HESPERIA, Calif. — Crews on Tuesday reopened one side of a major California-to-Nevada route blocked by a bridge fire a day earlier that stalled traffic for hours and left charred wreckage slumping onto the highway.
Traffic began flowing around 5:30 p.m. on the northbound lanes of Interstate 15 in the Mojave Desert town of Hesperia, and the southbound lanes were expected to reopen Wednesday morning, California Highway Patrol officials said.
The uncompleted overpass, located 60 miles east of downtown Los Angeles, caught fire Monday afternoon when a blowtorch being used to cut metal reinforcing bars ignited support timbers. Winds gusting to 35 mph fanned the flames.
Traffic was stalled for hours as the enormous structure burned through the night. Firefighters struggled to battle flames raging deep in the temporary wooden support structure. They contended with the winds, the danger of collapse, and a limited water supply.
By morning, huge girders sagged onto the interstate below. Crews used heavy equipment to drag collapsed remnants out of lanes but they also had to cut smaller reinforcing bars apart by hand. Tons of wood and steel were removed.
“Kudos to the contractor, he’s done a heroic effort, working throughout the night” to remove the wreckage, Basem Muallem, district director of the California Department of Transportation, said at a Tuesday afternoon news conference.
The freeway pavement was not badly damaged by the fire, Muallem said.
“All we need to do is sweep it and then restripe it,” he said.
The bridge was intended to carry Ranchero Road over the eight lanes of I-15.
The overpass is being built at the northern foot of the approximately 4,200-foot Cajon Pass, one of the few major freeway routes crossing the east-west trending mountain ranges that separate the populous metropolitan areas of Southern California from the expanse of the Mojave and desert cities.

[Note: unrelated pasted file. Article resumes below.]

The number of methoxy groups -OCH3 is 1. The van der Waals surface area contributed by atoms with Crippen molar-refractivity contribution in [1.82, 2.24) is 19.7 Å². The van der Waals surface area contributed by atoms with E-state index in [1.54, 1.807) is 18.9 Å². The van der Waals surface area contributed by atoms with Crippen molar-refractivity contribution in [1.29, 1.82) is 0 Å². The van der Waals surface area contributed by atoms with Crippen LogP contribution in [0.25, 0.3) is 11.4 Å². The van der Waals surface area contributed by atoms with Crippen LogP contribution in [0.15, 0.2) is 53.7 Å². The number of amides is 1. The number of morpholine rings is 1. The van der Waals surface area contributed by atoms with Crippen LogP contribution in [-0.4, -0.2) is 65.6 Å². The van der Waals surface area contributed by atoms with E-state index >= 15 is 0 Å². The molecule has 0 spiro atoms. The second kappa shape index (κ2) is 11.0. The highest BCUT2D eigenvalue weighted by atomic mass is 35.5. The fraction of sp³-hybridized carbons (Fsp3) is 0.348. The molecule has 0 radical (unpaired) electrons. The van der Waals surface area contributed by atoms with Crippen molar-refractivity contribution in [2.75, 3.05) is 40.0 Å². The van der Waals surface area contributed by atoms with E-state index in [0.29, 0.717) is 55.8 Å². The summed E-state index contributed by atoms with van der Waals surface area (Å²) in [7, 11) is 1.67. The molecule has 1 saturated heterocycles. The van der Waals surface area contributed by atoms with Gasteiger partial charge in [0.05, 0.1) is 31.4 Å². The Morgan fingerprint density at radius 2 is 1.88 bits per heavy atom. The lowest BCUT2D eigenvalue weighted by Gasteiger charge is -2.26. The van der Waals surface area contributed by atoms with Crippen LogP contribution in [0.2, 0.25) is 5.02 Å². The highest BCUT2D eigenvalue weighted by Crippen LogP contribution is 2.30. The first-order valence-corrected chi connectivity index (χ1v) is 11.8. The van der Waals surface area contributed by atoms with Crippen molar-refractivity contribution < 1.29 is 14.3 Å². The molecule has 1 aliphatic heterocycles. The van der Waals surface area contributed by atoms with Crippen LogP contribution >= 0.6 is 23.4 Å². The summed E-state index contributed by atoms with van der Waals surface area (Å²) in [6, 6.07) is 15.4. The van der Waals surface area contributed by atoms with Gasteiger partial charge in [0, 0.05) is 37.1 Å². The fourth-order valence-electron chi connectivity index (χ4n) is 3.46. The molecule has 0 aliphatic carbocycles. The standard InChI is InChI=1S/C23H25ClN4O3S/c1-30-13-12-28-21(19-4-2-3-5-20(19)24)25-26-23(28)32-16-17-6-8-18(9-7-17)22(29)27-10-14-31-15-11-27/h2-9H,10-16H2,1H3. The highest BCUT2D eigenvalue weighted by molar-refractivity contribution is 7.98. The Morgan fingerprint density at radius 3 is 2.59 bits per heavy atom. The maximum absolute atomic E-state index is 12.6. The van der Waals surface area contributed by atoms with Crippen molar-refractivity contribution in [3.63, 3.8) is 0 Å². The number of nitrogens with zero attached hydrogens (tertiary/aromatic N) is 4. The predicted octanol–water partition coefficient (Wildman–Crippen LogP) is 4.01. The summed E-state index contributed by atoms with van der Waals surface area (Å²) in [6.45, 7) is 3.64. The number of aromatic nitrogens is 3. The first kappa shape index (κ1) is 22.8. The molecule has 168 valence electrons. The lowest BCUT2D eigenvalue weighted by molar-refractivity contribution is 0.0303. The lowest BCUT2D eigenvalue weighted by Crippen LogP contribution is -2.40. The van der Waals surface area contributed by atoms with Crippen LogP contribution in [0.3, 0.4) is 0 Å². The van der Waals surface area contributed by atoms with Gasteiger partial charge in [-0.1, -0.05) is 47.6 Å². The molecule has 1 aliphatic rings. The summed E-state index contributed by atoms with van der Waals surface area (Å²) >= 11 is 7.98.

To the north, I-15 stretches 200 miles on to Las Vegas, as well as connecting with Interstate 40, which carries traffic to and from Arizona. To the south, below the other end of Cajon Pass, I-15 connects to a web of freeways serving millions of people from Los Angeles to San Diego.
High-desert commuters had been waiting years for the bridge, the Victor Valley Daily Press reported in January 2013, just before a groundbreaking ceremony for the $60 million, two-year interchange project in the city of Hesperia.
The bridge had been expected to be completed in early 2015 and the fire is expected to be a six-month setback, said Michelle Profant, a Caltrans spokeswoman.
The bridge’s temporary wooden structures — known as falsework — had been completed and the project was just a few days away from starting to pour concrete, Profant said.
Arriving firefighters found the fire burning across the entire bridge and saw debris falling onto lanes of the interstate below. Winds spread the flames and kept the streams of water from reaching deep into the bridge. The location on the interstate limited access to hydrants, requiring water to be hauled in by truck.
One minor smoke inhalation injury was reported.